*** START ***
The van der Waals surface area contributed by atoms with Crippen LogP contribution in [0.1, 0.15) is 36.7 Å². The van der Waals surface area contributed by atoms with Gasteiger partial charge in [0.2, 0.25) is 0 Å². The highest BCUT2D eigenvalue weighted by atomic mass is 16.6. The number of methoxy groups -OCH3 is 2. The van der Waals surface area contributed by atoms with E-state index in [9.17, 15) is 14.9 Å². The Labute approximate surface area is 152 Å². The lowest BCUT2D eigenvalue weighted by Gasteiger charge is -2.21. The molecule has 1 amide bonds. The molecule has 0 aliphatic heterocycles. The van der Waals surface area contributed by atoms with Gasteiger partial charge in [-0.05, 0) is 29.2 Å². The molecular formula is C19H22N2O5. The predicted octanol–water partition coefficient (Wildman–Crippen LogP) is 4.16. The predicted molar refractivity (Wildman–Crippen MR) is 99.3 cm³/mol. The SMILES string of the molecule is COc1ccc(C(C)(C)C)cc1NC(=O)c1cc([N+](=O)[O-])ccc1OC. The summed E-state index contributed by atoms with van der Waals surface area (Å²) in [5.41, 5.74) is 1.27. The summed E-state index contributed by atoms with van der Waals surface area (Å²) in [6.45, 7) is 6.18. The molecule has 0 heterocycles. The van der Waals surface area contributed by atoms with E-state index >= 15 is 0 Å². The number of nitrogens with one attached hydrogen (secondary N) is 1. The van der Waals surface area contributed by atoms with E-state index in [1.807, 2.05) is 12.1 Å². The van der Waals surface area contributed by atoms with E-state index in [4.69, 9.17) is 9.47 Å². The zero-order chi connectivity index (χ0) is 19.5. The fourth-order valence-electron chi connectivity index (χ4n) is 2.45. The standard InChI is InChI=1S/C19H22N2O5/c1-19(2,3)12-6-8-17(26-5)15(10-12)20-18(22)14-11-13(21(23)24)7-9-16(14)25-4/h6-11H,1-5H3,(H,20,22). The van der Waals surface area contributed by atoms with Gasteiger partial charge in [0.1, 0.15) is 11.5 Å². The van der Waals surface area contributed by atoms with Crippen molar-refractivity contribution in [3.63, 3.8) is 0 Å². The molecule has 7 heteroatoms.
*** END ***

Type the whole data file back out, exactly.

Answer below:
The van der Waals surface area contributed by atoms with Crippen LogP contribution in [0.1, 0.15) is 36.7 Å². The van der Waals surface area contributed by atoms with Gasteiger partial charge in [0.2, 0.25) is 0 Å². The highest BCUT2D eigenvalue weighted by atomic mass is 16.6. The number of methoxy groups -OCH3 is 2. The van der Waals surface area contributed by atoms with E-state index in [9.17, 15) is 14.9 Å². The Labute approximate surface area is 152 Å². The lowest BCUT2D eigenvalue weighted by Gasteiger charge is -2.21. The molecule has 1 amide bonds. The molecule has 0 aliphatic heterocycles. The van der Waals surface area contributed by atoms with Gasteiger partial charge in [-0.05, 0) is 29.2 Å². The molecular formula is C19H22N2O5. The predicted octanol–water partition coefficient (Wildman–Crippen LogP) is 4.16. The predicted molar refractivity (Wildman–Crippen MR) is 99.3 cm³/mol. The SMILES string of the molecule is COc1ccc(C(C)(C)C)cc1NC(=O)c1cc([N+](=O)[O-])ccc1OC. The summed E-state index contributed by atoms with van der Waals surface area (Å²) in [5.41, 5.74) is 1.27. The summed E-state index contributed by atoms with van der Waals surface area (Å²) in [6.45, 7) is 6.18. The molecule has 0 heterocycles. The van der Waals surface area contributed by atoms with E-state index >= 15 is 0 Å². The number of nitrogens with one attached hydrogen (secondary N) is 1. The van der Waals surface area contributed by atoms with E-state index in [1.807, 2.05) is 12.1 Å². The van der Waals surface area contributed by atoms with E-state index in [4.69, 9.17) is 9.47 Å². The zero-order chi connectivity index (χ0) is 19.5. The fourth-order valence-electron chi connectivity index (χ4n) is 2.45. The standard InChI is InChI=1S/C19H22N2O5/c1-19(2,3)12-6-8-17(26-5)15(10-12)20-18(22)14-11-13(21(23)24)7-9-16(14)25-4/h6-11H,1-5H3,(H,20,22). The van der Waals surface area contributed by atoms with Gasteiger partial charge in [0.1, 0.15) is 11.5 Å². The van der Waals surface area contributed by atoms with Crippen molar-refractivity contribution in [3.63, 3.8) is 0 Å². The molecule has 7 heteroatoms.